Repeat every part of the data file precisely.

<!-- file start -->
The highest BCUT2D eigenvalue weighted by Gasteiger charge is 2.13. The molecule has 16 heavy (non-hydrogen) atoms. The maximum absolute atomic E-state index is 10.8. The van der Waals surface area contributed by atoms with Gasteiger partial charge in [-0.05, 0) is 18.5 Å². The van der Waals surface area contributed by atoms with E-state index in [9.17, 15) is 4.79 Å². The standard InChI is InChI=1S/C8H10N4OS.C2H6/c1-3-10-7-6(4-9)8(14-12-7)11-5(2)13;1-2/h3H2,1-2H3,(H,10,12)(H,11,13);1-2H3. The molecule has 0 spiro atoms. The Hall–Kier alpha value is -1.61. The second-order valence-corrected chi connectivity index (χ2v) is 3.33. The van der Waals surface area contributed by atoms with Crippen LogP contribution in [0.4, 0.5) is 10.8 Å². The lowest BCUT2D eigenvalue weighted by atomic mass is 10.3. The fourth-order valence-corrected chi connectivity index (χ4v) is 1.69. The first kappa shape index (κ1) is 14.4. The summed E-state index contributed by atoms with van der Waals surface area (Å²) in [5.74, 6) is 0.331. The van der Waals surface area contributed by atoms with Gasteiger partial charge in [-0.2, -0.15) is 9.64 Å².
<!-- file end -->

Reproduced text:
The highest BCUT2D eigenvalue weighted by Gasteiger charge is 2.13. The molecule has 16 heavy (non-hydrogen) atoms. The maximum absolute atomic E-state index is 10.8. The van der Waals surface area contributed by atoms with Gasteiger partial charge in [-0.05, 0) is 18.5 Å². The van der Waals surface area contributed by atoms with E-state index in [9.17, 15) is 4.79 Å². The standard InChI is InChI=1S/C8H10N4OS.C2H6/c1-3-10-7-6(4-9)8(14-12-7)11-5(2)13;1-2/h3H2,1-2H3,(H,10,12)(H,11,13);1-2H3. The molecule has 0 spiro atoms. The Hall–Kier alpha value is -1.61. The second-order valence-corrected chi connectivity index (χ2v) is 3.33. The van der Waals surface area contributed by atoms with Crippen LogP contribution in [0.4, 0.5) is 10.8 Å². The lowest BCUT2D eigenvalue weighted by atomic mass is 10.3. The fourth-order valence-corrected chi connectivity index (χ4v) is 1.69. The first kappa shape index (κ1) is 14.4. The summed E-state index contributed by atoms with van der Waals surface area (Å²) in [5.74, 6) is 0.331. The van der Waals surface area contributed by atoms with Gasteiger partial charge in [-0.2, -0.15) is 9.64 Å².